New project of Azeri.Today
With the assistance of one of the most authoritative public organizations in the world - B'nai B'rith, the information-analytical site Azeri.Today launches a new section "Anti-Semitism: A Global Challenge to All-Visionaries". The section will publish interviews with heads of regional offices of B'nai B'rith, scientists, professors, academicians, internationally recognized experts on the history, causes of anti-Semitism, the origins of hatred against Jews, the current aspects of modern anti-Semitism, the life of Jews in Azerbaijan.
The first guest of Azeri.Today is the Canadian academician, founder and director of the Institute for the Study of Global Anti-Semitism and Policy (ISGAP) Charles Asher Small.
- What do you see as the roots of anti-Semitism? Where do antisemites come from?
- Anti-Semitism is a complex and, at times, perplexing form of hatred. Some observers refer to it as the “longest hatred.” It spans centuries of history, infecting different societies, religious, philosophical and political movements, and even civilizations. In the aftermath of the Holocaust, some have even argued that anti-Semitism illustrates the limitations of the Enlightenment and modernity itself. Manifestations of anti-Semitism occur in numerous ideologically-based narratives and in constructed identities of belonging and Otherness such as race and ethnicity, as well as nationalist and antinationalist movements. When religion, in particular Christianity, represented the dominant way to perceive reality, the Jews were regarded as followers of the wrong religion. It was also believed that their refusal to accept the Christian messiah disqualified them from any form of redemption and even that Jewish stubbornness hindered world redemption.
When the dominant manner in which Europeans perceived reality was based on the nation state and biological notions of race and ethnicity, the Jews were constructed as belonging to another, inferior race. According to the Nazis and others who subscribed to racist beliefs, they were perceived as polluting the Aryan race and needed to be removed in order to save the purity of the “race” and “nation.”
Today, contemporary anti-Semitism contains these very same genocidal tendencies are manifesting primarily in the demonization and delegitimization of notions of “Jewish Peoplehood”, the State of Israel, the central manifestation of contemporary Jewish identity. Jewish communities that have – or are perceived to have - strong cultural, religious, and political ties to Israel, as well as Jewish students and faculty who maintain a connection with Israel, are similarly ostracized and perceived as being part of the “racist,” “apartheid” entity and the enemy of “progressivism” and “human rights.” In the contemporary context of globalized relations, anti-Semitism has taken on new complex and changing forms that need to be decoded, mapped, and exposed. These issues are especially of concern within political Islam and its ideology, and the extreme left in the west.
- How do you assess the level of anti-Semitism in Europe today, and in the world, in general?
- Today, we are facing a reactionary Islamist ideology, which promotes Nazi-like propaganda, claiming that Jews are “the descendants of apes and pigs,” “rabid dogs” and “scum of the human race,” and that Israel is a “cancerous tumour” that must be obliterated. In fact, The Protocols of the Elders of Zion, which helped paved the way for the Holocaust, lies at the core of this reactionary Islamist ideology. This demonization of the Jewish people and the State of Israel is spreading throughout Europe and the world. Now, Jews in Belgium, Paris, London, and countless other locations throughout Europe are being targeted. Yet, we know from history that anti-Semitism begins with Jews, but never ends with Jews; once this virulent form of hatred is unleashed, it attacks all of society. Indeed, while six million Jews were brutally murdered at the hands of the Nazis, this genocidal ideology devastated all of Europe, leaving 80 million dead. As global anti-Semitism continues to increase at alarming rates, we see that this ideology is the same ideology that enables the spread of terrorism to London, Manchester, Paris, Berlin, Brussels and numerous other cities worldwide.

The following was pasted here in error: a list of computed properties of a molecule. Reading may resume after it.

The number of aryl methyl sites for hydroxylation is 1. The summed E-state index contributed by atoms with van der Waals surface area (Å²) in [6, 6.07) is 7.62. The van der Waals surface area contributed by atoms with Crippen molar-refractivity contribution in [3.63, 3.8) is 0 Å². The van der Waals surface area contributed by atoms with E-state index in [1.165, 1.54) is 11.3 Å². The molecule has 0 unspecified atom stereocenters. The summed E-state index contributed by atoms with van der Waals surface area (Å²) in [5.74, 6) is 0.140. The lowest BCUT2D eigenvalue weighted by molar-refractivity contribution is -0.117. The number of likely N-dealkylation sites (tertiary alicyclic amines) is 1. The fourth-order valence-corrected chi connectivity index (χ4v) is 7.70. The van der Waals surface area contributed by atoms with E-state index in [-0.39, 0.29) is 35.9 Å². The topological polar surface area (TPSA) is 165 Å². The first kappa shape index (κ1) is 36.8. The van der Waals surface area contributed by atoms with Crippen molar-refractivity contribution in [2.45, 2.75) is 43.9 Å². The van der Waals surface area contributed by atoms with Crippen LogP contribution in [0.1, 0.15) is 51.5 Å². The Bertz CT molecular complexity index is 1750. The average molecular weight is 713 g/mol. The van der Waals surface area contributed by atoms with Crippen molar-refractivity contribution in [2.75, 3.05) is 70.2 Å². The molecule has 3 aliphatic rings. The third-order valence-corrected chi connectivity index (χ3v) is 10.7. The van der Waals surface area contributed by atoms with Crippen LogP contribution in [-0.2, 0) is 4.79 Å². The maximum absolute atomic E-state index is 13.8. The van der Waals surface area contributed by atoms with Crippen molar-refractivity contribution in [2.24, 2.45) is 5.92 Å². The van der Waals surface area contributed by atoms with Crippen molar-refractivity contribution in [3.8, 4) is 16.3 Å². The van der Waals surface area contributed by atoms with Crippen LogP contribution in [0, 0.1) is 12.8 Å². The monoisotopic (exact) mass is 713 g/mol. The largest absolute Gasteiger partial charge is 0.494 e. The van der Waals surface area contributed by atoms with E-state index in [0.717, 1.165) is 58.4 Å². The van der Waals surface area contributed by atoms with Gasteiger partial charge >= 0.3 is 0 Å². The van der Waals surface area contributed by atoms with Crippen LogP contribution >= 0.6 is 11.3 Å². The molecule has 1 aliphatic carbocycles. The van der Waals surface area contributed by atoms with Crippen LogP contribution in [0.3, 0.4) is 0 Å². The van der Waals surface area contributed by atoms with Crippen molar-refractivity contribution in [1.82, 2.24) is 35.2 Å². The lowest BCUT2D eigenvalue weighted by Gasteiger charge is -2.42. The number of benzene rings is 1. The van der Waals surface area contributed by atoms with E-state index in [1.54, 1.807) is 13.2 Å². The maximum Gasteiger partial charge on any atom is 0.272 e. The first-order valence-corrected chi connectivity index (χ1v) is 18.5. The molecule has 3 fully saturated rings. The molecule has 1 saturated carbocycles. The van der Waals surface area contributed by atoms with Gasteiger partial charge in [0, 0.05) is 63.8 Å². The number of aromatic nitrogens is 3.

- Do the anti-Semitic incidents increase or decrease in the world?
- In recent years, anti-Semitism has increased dramatically and has reached levels not seen since the end of World War Two. What was unimaginable after the Holocaust is now, once again, becoming reality. Jews are being deliberately targeted, violently attacked, and murdered at synagogues, schools, kosher markets, and museums, particularly in Europe and on university campuses . Mass demonstrations in European capitals, ostensibly to protest Israeli actions towards the Palestinians, are rife with anti-Semitic and Nazi slogans and imagery.
In the United States, for example, the FBI found that in 2015, over fifty percent of religiously motivated hate crimes were directed at Jews, who make up less than two percent of the population, while approximately twenty percent of religiously motivated attacks were directed at Muslims and about four percent were directed at Catholics. The New York Police Department similarly found that in the first two months of 2017, attacks against Jewish people in the United States rose ninety-four percent, compared to the year before.